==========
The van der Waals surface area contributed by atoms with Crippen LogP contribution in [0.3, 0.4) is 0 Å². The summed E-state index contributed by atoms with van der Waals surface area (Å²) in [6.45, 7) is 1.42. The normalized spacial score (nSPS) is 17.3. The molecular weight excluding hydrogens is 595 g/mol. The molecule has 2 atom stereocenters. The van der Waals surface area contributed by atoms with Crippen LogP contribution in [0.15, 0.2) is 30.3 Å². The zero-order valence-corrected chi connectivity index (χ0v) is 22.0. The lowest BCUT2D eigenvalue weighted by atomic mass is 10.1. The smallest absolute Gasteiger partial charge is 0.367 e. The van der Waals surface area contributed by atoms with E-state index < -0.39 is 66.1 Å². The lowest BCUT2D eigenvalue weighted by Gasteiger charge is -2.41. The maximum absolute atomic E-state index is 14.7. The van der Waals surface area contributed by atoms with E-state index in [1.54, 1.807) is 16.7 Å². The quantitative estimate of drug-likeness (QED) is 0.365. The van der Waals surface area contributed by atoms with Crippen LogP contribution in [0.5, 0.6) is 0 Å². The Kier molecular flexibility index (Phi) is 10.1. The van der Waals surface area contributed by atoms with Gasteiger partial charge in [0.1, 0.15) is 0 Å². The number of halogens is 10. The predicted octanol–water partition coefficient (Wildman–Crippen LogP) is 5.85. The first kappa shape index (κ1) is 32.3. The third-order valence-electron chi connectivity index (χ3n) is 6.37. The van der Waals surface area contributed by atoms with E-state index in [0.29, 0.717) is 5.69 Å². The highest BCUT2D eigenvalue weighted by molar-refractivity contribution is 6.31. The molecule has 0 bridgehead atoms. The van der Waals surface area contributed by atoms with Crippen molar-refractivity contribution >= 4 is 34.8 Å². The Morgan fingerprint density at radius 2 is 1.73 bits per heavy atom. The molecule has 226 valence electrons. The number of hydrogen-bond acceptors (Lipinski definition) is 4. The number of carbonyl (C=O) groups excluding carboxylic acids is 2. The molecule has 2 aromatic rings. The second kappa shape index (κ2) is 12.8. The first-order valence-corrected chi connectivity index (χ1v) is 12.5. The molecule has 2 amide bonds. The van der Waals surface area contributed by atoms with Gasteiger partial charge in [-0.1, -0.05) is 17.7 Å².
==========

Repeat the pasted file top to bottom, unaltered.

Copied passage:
The van der Waals surface area contributed by atoms with Crippen LogP contribution in [0.3, 0.4) is 0 Å². The summed E-state index contributed by atoms with van der Waals surface area (Å²) in [6.45, 7) is 1.42. The normalized spacial score (nSPS) is 17.3. The molecular weight excluding hydrogens is 595 g/mol. The molecule has 2 atom stereocenters. The van der Waals surface area contributed by atoms with Crippen LogP contribution in [0.15, 0.2) is 30.3 Å². The zero-order valence-corrected chi connectivity index (χ0v) is 22.0. The lowest BCUT2D eigenvalue weighted by atomic mass is 10.1. The smallest absolute Gasteiger partial charge is 0.367 e. The van der Waals surface area contributed by atoms with E-state index < -0.39 is 66.1 Å². The lowest BCUT2D eigenvalue weighted by Gasteiger charge is -2.41. The maximum absolute atomic E-state index is 14.7. The van der Waals surface area contributed by atoms with E-state index in [1.54, 1.807) is 16.7 Å². The quantitative estimate of drug-likeness (QED) is 0.365. The van der Waals surface area contributed by atoms with Crippen LogP contribution in [0.5, 0.6) is 0 Å². The Kier molecular flexibility index (Phi) is 10.1. The van der Waals surface area contributed by atoms with Gasteiger partial charge in [0.1, 0.15) is 0 Å². The number of halogens is 10. The predicted octanol–water partition coefficient (Wildman–Crippen LogP) is 5.85. The first kappa shape index (κ1) is 32.3. The third-order valence-electron chi connectivity index (χ3n) is 6.37. The van der Waals surface area contributed by atoms with E-state index in [0.29, 0.717) is 5.69 Å². The highest BCUT2D eigenvalue weighted by molar-refractivity contribution is 6.31. The molecule has 0 bridgehead atoms. The van der Waals surface area contributed by atoms with Crippen molar-refractivity contribution >= 4 is 34.8 Å². The Morgan fingerprint density at radius 2 is 1.73 bits per heavy atom. The molecule has 226 valence electrons. The number of hydrogen-bond acceptors (Lipinski definition) is 4. The number of carbonyl (C=O) groups excluding carboxylic acids is 2. The molecule has 2 aromatic rings. The second kappa shape index (κ2) is 12.8. The first-order valence-corrected chi connectivity index (χ1v) is 12.5. The molecule has 2 amide bonds. The van der Waals surface area contributed by atoms with Gasteiger partial charge in [-0.1, -0.05) is 17.7 Å².